Pivoting or Staying Nimble
Pivoting. Now there is a popular word in business. Nimble is to.
But pivoting seems to be real popular for the wrong reasons.
Something didn’t go well and you need to explain it away (your response, even the reason it was a disaster) — we were pivoting.
- New product that seems out of place with your core or your vision or a new unexplained brand campaign-PIVOT!
- Radical culture shifts or processes that- PIVOT!
Are you pivoting for a good reason? Like maybe you are -
- Staying ahead of stuff and adapting to changes
- Going with an innovative flow or riding an entrepreneurial hot streak
- Discovering really uncharted territory that no one else found (so you have to at least see what it could be)?
- Maybe you figured out what you’re doing has run its course and to not “pivot” means death.
Or do you simply lack the grit to stick it out until you get it right? Can you just not commit? Is your vision and purpose just mis-aligned and really you have to start over in order to not waste time and resources?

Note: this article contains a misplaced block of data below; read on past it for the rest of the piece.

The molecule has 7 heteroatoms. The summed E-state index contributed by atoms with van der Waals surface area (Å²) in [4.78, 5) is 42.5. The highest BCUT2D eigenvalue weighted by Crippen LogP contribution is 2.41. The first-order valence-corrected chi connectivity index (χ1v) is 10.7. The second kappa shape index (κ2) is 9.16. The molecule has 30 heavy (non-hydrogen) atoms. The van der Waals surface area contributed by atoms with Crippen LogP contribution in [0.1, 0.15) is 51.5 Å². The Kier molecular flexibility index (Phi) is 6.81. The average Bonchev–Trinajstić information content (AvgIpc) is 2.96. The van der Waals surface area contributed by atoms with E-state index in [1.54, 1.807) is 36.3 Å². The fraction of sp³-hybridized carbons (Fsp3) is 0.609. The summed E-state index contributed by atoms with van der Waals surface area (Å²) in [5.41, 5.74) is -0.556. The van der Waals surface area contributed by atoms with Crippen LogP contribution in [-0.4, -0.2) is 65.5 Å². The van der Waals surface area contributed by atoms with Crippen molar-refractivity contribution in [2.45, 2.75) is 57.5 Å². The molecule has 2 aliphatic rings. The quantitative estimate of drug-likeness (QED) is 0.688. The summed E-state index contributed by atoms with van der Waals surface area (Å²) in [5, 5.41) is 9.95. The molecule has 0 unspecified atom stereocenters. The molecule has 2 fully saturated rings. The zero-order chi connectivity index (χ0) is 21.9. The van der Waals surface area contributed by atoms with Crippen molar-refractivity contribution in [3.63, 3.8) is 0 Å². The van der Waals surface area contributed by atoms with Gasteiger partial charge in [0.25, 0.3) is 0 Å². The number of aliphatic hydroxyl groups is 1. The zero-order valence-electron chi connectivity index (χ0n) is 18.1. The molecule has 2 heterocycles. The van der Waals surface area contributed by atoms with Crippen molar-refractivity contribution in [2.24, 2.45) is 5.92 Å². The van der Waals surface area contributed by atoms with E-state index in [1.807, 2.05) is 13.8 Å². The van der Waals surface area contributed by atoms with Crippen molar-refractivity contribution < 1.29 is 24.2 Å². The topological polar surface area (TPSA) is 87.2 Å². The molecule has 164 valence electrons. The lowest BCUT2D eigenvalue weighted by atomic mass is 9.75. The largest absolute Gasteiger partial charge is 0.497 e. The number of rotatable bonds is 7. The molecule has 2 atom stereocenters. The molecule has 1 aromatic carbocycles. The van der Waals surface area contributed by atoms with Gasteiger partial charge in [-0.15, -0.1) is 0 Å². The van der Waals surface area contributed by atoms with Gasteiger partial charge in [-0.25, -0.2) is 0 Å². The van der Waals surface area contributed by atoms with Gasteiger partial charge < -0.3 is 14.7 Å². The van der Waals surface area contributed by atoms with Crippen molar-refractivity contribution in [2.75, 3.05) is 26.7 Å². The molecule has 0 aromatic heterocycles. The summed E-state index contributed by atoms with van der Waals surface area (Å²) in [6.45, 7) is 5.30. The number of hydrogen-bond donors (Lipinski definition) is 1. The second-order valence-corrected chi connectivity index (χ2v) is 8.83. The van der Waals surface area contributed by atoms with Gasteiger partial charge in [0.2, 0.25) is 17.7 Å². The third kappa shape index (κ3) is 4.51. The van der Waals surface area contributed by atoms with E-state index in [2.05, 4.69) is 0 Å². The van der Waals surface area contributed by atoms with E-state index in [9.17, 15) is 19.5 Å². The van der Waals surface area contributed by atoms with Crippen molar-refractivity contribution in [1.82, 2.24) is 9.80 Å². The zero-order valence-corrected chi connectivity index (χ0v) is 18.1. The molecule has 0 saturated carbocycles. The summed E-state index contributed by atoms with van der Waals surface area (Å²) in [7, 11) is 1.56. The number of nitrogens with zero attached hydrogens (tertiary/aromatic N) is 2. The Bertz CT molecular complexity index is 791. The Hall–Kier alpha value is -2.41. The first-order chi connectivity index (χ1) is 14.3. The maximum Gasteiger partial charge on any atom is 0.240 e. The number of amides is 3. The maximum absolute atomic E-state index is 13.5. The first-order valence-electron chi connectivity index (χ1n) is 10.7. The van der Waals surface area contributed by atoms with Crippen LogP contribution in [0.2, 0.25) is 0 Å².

No right answers. And you have to own the outcomes either way.
But before you explain every move with “we’re” pivoting, consider these questions:
- If we do, what’s the position going to look like that we pivot into?
- If we do, will we stick to it? Or be “pivoting” again in 3 to 6-months.
- If we do, will we have any credibility left? Or will Chandler yell at you “Shut Up” “Shut Up” “Shut Up.”
- If we do, can we even do the next new thing?
- If we do, will we improve, or have we actually created something new for better or worse; or just new?
Pivoting could create a whole new business that’s worth building while keeping the other one in tact and separate.
It may uncover and expose something that’s not worth pursuing in the first place. Not a bad thing, but not really your intent most likely.
Do you actually need to Pivot and change direction? Or, do just need to do a better job being in the moment and thinking on your feet fast; being nimble.